The first of those reports, covering fair housing lawsuits filed from Jan. 1, 1990 through Dec. 31, 1994, has now been published: $20,000,000 and COUNTING. The title tells us that plaintiffs have recovered in excess of $20,000,000 (actually $23,557,405.76) in damages from defendants in the 320 closed cases in which the amount of financial recovery for the plaintiffs was disclosed. There were 521 housing discrimination lawsuits filed between 1990 and 1994, with 409 closed by the end of 1994. Most of the lawsuits involved allegations of racial discrimination (283, or 54%), with 148 (27%) of the complaints charging discrimination against families with children. Most lawsuits were filed in Federal courts (nearly 60%), with the vast majority involving rental properties (85%). The 72 page report lists the 521 cases individually, with Court case names and numbers (when available) and then aggregates many other interesting pieces of information about housing discrimination lawsuits in the United States.
National Fair Housing Alliance outgoing Chairperson, William Tisdale, in a preface to the Report commented that the study "...is a comprehensive documentation of the monetary successes that we, as a national fair housing movement have achieved. This report symbolizes what can be accomplished by a few under funded and under staffed organizations which share the common mission of eliminating barriers to equal housing opportunity."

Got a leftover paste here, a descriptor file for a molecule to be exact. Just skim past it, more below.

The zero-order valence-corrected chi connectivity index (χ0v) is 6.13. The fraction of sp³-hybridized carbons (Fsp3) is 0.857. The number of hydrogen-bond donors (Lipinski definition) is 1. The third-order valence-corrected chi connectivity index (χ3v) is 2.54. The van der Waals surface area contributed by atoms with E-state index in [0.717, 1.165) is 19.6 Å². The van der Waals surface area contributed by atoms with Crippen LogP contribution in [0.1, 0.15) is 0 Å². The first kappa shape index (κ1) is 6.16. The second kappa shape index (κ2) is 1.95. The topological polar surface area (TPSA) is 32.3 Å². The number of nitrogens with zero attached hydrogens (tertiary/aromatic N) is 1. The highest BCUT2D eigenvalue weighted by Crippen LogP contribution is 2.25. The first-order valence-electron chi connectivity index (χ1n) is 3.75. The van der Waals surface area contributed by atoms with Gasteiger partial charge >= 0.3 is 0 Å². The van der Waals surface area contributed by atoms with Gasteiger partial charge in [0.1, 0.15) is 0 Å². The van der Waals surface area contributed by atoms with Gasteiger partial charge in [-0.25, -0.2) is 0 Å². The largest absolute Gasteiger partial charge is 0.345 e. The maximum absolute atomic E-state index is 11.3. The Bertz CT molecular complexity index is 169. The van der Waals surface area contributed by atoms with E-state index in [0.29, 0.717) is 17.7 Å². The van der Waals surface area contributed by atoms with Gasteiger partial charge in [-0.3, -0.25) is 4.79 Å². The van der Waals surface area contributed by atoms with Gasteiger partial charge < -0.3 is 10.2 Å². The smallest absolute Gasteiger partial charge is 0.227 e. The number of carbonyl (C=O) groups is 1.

FHC-Detoit Executive Director, Cliff Schrupp, in an Introduction to the Report noted, with "Thanks" the special efforts of: FHC-Detroit's Legal Services Coordinator, Michael Olshan, who gathered the statistics from the fair housing groups around the country; Marvin Thomas, FHC-Detroit Coordinator of Investigations and Testing who, as an outgoing member of the NFHA Board of Directors helped to interest NFHA in the Report's compilation; Timothy Davis, whose computer skills were used to help compile and aggregate the statistics cited in the Report ; and the FHC-Detroit Board of Directors who authorized staff time and resources for this unfunded project. Schrupp noted that "$20,000,000 represents substantial confirmation that private litigation of housing discrimination complaints is an effective tool and a growing trend in fair housing law enforcement."
Over 300 copies of the Report were distributed at the National Fair Housing Alliance Annual Conference in June, 1995. There are a limited number of extra copies available from FHC-Detroit, at $6.00 per copy, for those who may be interested. Please call or write FHC-Detroit with your order.